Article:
Lucien Cuénot discovered lethal alleles in 1905 while studying the inheritance of coat color in mice. The agouti gene is responsible for the color of the coat in mice. This gene codes for an agouti-signaling protein, which is responsible for melanin distribution in mammals. The wild-type allele gives rise to gray-brown coat color in mice, while the mutant allele gives rise to yellow coat color. In addition to coat color, the agouti gene is associated with the yellow mouse obesity syndrome, characterized by early onset of obesity and tumors.
In a breeding experiment, Cuénot crossed two yellow mice and observed that two offspring were yellow and one was gray. The progeny never showed the 3:1 phenotypic ratio expected from a monohybrid cross. Instead, they showed a 2:1 phenotypic ratio of yellow to grey mice.
In 1910, W.E. Castle and C.C. Little demonstrated that the missing yellow mice were dying in the embryonic stage. The embryo carried both recessive mutant alleles, a homozygous condition that affects the differentiation of both the inner cell mass (ICM) and trophectoderm, the outer layer of the blastocyst.
Some recessive lethal alleles cause genetic disorders in humans. For example, achondroplasia is a genetic disorder that affects bone development resulting in short-limbed dwarfism. It is caused by a dominant allele, which means the presence of a single copy of the mutated allele causes the disorder. However, when the same allele is present in homozygous form, it becomes lethal and causes death during embryonic development. Even though the disease is caused by a dominant allele, the lethality is recessive; hence, it is called a recessive lethal allele.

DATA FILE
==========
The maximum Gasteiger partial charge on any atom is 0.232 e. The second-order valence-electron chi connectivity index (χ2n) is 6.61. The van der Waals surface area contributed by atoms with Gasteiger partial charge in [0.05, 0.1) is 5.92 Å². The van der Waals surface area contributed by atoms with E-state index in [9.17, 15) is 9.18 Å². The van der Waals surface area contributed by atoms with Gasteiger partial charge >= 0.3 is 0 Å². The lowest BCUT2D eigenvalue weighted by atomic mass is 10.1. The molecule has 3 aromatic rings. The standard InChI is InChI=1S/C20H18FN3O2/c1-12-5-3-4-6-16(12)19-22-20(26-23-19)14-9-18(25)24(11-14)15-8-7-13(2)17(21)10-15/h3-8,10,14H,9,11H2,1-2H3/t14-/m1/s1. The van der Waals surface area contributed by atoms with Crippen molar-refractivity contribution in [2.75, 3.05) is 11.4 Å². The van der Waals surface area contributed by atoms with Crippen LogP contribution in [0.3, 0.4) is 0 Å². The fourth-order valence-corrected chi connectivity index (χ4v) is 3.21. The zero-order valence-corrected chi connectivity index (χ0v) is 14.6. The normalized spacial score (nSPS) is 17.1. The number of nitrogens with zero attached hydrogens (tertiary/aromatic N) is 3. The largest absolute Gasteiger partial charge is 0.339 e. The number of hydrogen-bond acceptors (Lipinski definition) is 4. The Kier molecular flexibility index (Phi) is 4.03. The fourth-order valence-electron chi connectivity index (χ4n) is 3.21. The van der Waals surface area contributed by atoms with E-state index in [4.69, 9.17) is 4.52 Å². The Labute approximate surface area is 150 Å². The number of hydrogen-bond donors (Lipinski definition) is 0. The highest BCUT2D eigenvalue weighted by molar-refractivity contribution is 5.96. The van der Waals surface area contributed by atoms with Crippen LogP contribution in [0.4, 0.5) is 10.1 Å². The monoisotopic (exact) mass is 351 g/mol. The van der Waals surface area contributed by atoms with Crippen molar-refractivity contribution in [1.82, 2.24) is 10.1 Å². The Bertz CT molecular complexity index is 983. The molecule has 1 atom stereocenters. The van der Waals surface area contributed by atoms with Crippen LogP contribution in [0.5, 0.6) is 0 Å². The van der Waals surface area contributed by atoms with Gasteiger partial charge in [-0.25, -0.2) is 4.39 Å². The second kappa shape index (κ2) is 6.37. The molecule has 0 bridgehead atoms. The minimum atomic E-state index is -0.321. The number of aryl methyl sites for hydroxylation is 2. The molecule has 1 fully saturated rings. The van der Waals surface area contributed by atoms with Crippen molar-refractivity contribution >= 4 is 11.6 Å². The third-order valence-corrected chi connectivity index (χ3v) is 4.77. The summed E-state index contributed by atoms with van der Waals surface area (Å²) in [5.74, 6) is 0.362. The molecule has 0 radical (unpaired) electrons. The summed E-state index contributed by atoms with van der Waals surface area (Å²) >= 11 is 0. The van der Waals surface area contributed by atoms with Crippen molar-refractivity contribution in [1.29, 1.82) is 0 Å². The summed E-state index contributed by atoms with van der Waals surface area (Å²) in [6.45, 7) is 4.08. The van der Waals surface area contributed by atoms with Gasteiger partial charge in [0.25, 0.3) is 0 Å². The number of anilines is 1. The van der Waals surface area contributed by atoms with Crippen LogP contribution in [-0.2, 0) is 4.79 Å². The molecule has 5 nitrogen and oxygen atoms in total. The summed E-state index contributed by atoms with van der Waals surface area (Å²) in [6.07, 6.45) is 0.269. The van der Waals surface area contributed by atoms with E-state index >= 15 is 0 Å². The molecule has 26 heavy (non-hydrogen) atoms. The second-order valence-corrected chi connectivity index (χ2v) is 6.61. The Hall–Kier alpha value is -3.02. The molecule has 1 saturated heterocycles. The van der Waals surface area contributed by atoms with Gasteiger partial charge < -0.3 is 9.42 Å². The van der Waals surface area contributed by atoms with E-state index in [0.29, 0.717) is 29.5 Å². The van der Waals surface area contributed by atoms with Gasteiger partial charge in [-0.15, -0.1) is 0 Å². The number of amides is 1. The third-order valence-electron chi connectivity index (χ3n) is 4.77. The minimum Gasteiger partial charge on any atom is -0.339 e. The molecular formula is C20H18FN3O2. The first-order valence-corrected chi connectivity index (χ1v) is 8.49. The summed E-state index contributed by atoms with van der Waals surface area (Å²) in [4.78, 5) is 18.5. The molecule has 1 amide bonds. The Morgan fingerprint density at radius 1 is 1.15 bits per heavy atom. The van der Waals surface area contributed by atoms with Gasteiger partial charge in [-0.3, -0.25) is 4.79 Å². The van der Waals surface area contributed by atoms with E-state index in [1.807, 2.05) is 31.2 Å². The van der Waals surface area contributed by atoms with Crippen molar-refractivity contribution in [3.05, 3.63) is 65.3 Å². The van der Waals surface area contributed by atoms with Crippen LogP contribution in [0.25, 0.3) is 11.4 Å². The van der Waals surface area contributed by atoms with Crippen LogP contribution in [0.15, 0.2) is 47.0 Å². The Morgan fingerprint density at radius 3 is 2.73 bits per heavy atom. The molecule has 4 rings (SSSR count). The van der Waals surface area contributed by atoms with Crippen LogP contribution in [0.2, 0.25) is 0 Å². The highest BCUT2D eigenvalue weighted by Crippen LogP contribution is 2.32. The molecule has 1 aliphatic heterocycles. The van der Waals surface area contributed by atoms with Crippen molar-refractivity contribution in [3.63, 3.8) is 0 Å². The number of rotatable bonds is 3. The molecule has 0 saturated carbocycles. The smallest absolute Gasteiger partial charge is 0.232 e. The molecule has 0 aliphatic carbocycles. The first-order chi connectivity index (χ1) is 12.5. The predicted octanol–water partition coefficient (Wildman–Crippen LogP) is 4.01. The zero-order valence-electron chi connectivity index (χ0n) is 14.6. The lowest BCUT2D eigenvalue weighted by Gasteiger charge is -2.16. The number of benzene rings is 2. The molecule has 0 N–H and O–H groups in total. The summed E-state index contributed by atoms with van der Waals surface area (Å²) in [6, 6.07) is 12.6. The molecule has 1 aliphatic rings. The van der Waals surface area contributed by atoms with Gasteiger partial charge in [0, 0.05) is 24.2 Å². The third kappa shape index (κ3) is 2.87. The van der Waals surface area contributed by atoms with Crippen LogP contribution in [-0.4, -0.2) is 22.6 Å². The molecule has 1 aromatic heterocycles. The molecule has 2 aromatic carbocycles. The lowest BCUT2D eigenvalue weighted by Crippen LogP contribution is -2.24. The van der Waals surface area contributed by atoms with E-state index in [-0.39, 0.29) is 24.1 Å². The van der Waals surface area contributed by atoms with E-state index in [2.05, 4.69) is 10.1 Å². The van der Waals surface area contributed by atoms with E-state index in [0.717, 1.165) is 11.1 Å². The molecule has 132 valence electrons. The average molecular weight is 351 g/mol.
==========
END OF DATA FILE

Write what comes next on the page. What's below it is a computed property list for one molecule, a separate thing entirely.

Similarly, dominant lethal alleles can also cause genetic disorders in humans. Such lethal alleles cause death even if they are present in a single copy. Mostly, these alleles are hard to find in a population because it causes the early death of an organism. An example of a dominant lethal allele is Huntington’s disease, a fatal neurological disorder. The onset of this disease is slow, which allows heterozygotes to survive after birth. If the person survives until the reproductive age, the genes are passed on to their offspring. This way, the allele persists in the population.
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